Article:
In the first two installments, we established that Awareness leads to Learning and, through Acceptance, releases our potential for Changing. But until we begin to work the change plans we’ve established, our potential remains unfulfilled. So in this installment, we’ll focus on Fulfillment: Action that enables Growing as we advance through the Leadership Enrichment LIFE-cycle (LEL-c).
When it comes to fulfillment, we truly need an ethical way forward. Here’s why: Leadership Enrichment is, of itself, a good thing, but to pursue it in the wrong way, by the wrong means or for the wrong reason is certain to get us off-track and corrupt/pervert the results. As Robert Wood Johnson of Johnson & Johnson once said: “Life has an overall purpose. Men must judge their conduct, not merely in terms of personal gain or convenience, but also as right or wrong.”
So, as we take and sustain action, it must always be preceded by four activities that, when performed in sequence, will ensure the change we are trying to make doesn’t get derailed and actually results in the kind of growth we’re looking for. Here’s a simple graphic of the action-sequence model I’m referencing:
Establishing Virtues as Values is critical for a number of reasons. First, it allows you to remember what is really important in your life. Second, it gives you the opportunity to recall any changes in your thinking that took shape during the first two enrichment steps (e.g., Life-long Learning and Internal Locus of Control). In all likelihood you made some adjustments. Finally, it ensures that motives (precedes action) and ends (follows action) are carefully considered before you engage the means (take action), and all three will place your actions in the direction of right or wrong.
We started change planning in the last Leadership Enrichment step, but Vision and Strategy is where we complete that plan so we can start taking action. This includes the selection of both long-term strategies and short-term actions to accomplish your Vision of Potential. In this step of the action-sequence, all actions are timed to be set in motion such that progress can be measured against specific targets along the way. In other words, this is goal-setting for goal-getting, the latter of which we’ll expand on in the next installment.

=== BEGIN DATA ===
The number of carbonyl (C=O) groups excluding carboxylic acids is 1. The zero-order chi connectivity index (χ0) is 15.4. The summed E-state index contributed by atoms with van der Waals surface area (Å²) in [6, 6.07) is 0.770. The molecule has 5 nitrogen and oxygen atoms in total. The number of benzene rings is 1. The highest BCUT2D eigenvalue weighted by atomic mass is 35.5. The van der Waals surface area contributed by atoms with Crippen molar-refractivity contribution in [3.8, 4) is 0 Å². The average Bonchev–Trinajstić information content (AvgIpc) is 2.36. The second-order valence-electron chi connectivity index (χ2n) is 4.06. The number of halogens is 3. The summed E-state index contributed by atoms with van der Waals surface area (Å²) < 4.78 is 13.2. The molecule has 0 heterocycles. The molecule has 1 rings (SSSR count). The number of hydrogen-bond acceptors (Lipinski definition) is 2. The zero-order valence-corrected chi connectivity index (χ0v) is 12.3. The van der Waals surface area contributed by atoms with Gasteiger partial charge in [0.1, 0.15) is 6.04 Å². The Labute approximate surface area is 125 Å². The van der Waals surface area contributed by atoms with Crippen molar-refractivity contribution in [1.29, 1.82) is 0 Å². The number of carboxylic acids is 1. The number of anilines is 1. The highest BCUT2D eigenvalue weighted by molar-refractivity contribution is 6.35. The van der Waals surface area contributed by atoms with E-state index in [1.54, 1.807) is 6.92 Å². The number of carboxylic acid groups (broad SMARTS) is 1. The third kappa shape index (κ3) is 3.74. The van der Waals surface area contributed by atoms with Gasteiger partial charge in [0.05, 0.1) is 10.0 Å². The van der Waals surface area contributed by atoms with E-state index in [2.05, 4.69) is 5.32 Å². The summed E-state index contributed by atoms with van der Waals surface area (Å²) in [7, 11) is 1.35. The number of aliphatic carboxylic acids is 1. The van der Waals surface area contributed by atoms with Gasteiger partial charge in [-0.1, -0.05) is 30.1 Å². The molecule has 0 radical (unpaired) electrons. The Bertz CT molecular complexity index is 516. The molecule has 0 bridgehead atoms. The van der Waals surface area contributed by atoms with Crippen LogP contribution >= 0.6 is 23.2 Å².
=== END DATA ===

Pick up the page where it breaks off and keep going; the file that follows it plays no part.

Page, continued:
Ensuring the right systemic and structural fundamentals are in place to support the strategy and ensure your actions are effective and efficient is what the Support Structures step in the action-sequence is all about. This includes abandoning what doesn’t (or won’t) work as much as it means adopting new approaches. I find the failure to abandon ineffective habits, practices, methods and models, as well as useless theories more difficult, almost to a person. We tend to get hidebound to our own way of doing things and this holds us back. This is where, in specific terms, you get to decide on what you must stop doing, do differently or start doing in order to be successful.
Having the right Skills to pull off the changes we intend to make is important. The fact is, we’re just not equipped to take action without them. Identifying and resolving skill deficiencies, in a very real sense, improves our starting point and will ensure all follow-on activities are successful.
Following this approach will help us avoid the negative consequences of failing to think the process through before working it out. These consequences include false starts, missteps, confusion, frustration, anxiety, et al. It also ensures that the actions we take will produce real growth.
But there are some challenges. The first challenge is that, while growing is a natural process, the type of growth we’re after often doesn’t come easy. The LEL-c is specifically designed to make growth as real leaders easier and more systematic. And it requires that we adopt what Carol Dweck calls a Growth Mindset. According to an editorial review on Amazon by Publishers Weekly, “Dweck proposes [in her new book: Mindset: The New Psychology of Success], that everyone has either a “fixed” mindset or a “growth” mindset. A fixed mindset is one in which you view your talents and abilities as…well, fixed. In other words, you are who you are, your intelligence and talents are fixed, and your fate is to go through life avoiding challenge and failure. A growth mindset on the other hand is one in which you see yourself as fluid and adaptable; a work in progress. Your fate is one of growth and opportunity.” I would replace the word ‘fate’ with ‘future’ but, other than that, I couldn’t agree more.
The second challenge is that the kind of growth we get isn’t always desirable. Edward Abbey once quipped: “Growth for the sake of growth is the ideology of the cancer cell.” He is spot-on. We’ve likely all had occasion to observe in ourselves and in others, undesirable growth. If we cultivate the wrong things in the wrong way and for the wrong reasons, things will continue to go wrong and we’ll grow in ways that do not enrich leadership.
Our growth is locked in a cause-effect relationship with the energy we cultivate through our actions. Growth in the context of enriching our leadership means we have acted rightly on worthwhile changes and, as a result, have grown in appropriate ways….in maturity, influence, acceptability and attractiveness. Following the action-sequence model and being mindful of the two primary challenges to growth will prepare us for the fourth and final step of the LEL-c: Excellence.